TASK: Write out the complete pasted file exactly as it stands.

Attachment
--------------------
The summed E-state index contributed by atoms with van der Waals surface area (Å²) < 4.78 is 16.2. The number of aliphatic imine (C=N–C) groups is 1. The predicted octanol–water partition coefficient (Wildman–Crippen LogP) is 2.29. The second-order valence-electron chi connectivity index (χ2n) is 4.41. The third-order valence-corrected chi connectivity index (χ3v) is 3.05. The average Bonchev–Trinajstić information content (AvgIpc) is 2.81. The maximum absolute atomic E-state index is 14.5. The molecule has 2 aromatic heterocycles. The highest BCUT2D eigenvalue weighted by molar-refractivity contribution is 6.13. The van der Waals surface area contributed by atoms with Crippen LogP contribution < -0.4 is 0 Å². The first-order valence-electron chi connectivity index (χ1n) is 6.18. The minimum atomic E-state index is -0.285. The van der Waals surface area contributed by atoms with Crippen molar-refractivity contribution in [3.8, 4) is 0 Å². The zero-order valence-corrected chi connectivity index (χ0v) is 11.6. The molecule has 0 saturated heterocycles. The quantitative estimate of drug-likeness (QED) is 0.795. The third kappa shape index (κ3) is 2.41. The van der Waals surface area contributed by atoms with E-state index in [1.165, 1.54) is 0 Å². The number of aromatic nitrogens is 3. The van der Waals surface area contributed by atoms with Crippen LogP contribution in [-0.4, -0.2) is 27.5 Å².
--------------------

The summed E-state index contributed by atoms with van der Waals surface area (Å²) < 4.78 is 16.2. The number of aliphatic imine (C=N–C) groups is 1. The predicted octanol–water partition coefficient (Wildman–Crippen LogP) is 2.29. The second-order valence-electron chi connectivity index (χ2n) is 4.41. The third-order valence-corrected chi connectivity index (χ3v) is 3.05. The average Bonchev–Trinajstić information content (AvgIpc) is 2.81. The maximum absolute atomic E-state index is 14.5. The molecule has 2 aromatic heterocycles. The highest BCUT2D eigenvalue weighted by molar-refractivity contribution is 6.13. The van der Waals surface area contributed by atoms with Crippen LogP contribution < -0.4 is 0 Å². The first-order valence-electron chi connectivity index (χ1n) is 6.18. The minimum atomic E-state index is -0.285. The van der Waals surface area contributed by atoms with Crippen molar-refractivity contribution in [3.8, 4) is 0 Å². The zero-order valence-corrected chi connectivity index (χ0v) is 11.6. The molecule has 0 saturated heterocycles. The quantitative estimate of drug-likeness (QED) is 0.795. The third kappa shape index (κ3) is 2.41. The van der Waals surface area contributed by atoms with E-state index in [1.165, 1.54) is 0 Å². The number of aromatic nitrogens is 3. The van der Waals surface area contributed by atoms with Crippen LogP contribution in [-0.4, -0.2) is 27.5 Å².